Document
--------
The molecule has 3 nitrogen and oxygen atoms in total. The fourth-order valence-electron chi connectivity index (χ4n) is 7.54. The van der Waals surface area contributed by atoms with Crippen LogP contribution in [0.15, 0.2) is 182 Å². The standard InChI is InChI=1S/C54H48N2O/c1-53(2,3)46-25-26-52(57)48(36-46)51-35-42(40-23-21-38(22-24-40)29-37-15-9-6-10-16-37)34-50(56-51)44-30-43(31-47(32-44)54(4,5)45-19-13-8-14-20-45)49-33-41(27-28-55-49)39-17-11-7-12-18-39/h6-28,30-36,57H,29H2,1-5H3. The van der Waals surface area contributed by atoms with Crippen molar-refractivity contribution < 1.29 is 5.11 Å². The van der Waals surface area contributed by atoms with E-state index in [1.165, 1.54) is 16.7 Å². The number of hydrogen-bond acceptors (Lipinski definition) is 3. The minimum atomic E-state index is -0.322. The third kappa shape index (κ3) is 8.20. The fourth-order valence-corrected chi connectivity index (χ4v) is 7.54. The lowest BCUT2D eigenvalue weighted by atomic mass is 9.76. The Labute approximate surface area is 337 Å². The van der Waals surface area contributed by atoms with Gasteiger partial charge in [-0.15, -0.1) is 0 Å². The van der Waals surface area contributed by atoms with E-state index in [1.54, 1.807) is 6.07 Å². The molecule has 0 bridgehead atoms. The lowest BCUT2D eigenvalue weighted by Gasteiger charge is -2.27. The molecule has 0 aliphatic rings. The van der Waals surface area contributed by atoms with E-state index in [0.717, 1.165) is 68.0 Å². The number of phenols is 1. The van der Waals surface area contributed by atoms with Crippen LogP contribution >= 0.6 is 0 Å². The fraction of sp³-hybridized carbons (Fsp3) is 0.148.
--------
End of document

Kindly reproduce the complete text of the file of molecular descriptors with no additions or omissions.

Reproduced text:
The molecule has 3 nitrogen and oxygen atoms in total. The fourth-order valence-electron chi connectivity index (χ4n) is 7.54. The van der Waals surface area contributed by atoms with Crippen LogP contribution in [0.15, 0.2) is 182 Å². The standard InChI is InChI=1S/C54H48N2O/c1-53(2,3)46-25-26-52(57)48(36-46)51-35-42(40-23-21-38(22-24-40)29-37-15-9-6-10-16-37)34-50(56-51)44-30-43(31-47(32-44)54(4,5)45-19-13-8-14-20-45)49-33-41(27-28-55-49)39-17-11-7-12-18-39/h6-28,30-36,57H,29H2,1-5H3. The van der Waals surface area contributed by atoms with Crippen molar-refractivity contribution < 1.29 is 5.11 Å². The van der Waals surface area contributed by atoms with E-state index in [1.165, 1.54) is 16.7 Å². The number of hydrogen-bond acceptors (Lipinski definition) is 3. The minimum atomic E-state index is -0.322. The third kappa shape index (κ3) is 8.20. The fourth-order valence-corrected chi connectivity index (χ4v) is 7.54. The lowest BCUT2D eigenvalue weighted by atomic mass is 9.76. The Labute approximate surface area is 337 Å². The van der Waals surface area contributed by atoms with Gasteiger partial charge in [-0.15, -0.1) is 0 Å². The van der Waals surface area contributed by atoms with E-state index in [1.54, 1.807) is 6.07 Å². The molecule has 0 bridgehead atoms. The lowest BCUT2D eigenvalue weighted by Gasteiger charge is -2.27. The molecule has 0 aliphatic rings. The van der Waals surface area contributed by atoms with E-state index in [0.717, 1.165) is 68.0 Å². The number of phenols is 1. The van der Waals surface area contributed by atoms with Crippen LogP contribution >= 0.6 is 0 Å². The fraction of sp³-hybridized carbons (Fsp3) is 0.148.